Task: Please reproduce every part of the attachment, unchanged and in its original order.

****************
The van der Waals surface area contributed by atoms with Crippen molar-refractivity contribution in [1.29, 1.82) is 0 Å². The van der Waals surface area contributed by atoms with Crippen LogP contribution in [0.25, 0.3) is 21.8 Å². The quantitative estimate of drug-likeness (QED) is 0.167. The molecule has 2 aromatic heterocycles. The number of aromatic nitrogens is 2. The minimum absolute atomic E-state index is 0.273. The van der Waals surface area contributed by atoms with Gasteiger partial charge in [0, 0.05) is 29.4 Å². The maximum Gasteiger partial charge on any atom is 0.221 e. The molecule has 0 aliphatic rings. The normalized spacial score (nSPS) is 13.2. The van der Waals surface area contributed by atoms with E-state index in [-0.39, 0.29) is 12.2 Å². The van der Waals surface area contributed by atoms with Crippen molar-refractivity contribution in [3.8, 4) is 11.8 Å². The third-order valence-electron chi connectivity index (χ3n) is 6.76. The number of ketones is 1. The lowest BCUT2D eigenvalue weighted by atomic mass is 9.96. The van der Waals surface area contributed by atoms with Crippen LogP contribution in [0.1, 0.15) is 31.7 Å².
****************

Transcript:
The van der Waals surface area contributed by atoms with Crippen molar-refractivity contribution in [1.29, 1.82) is 0 Å². The van der Waals surface area contributed by atoms with Crippen LogP contribution in [0.25, 0.3) is 21.8 Å². The quantitative estimate of drug-likeness (QED) is 0.167. The molecule has 2 aromatic heterocycles. The number of aromatic nitrogens is 2. The minimum absolute atomic E-state index is 0.273. The van der Waals surface area contributed by atoms with Gasteiger partial charge in [0, 0.05) is 29.4 Å². The maximum Gasteiger partial charge on any atom is 0.221 e. The molecule has 0 aliphatic rings. The normalized spacial score (nSPS) is 13.2. The van der Waals surface area contributed by atoms with E-state index in [-0.39, 0.29) is 12.2 Å². The van der Waals surface area contributed by atoms with Crippen molar-refractivity contribution in [3.8, 4) is 11.8 Å². The third-order valence-electron chi connectivity index (χ3n) is 6.76. The number of ketones is 1. The lowest BCUT2D eigenvalue weighted by atomic mass is 9.96. The van der Waals surface area contributed by atoms with Crippen LogP contribution in [0.1, 0.15) is 31.7 Å².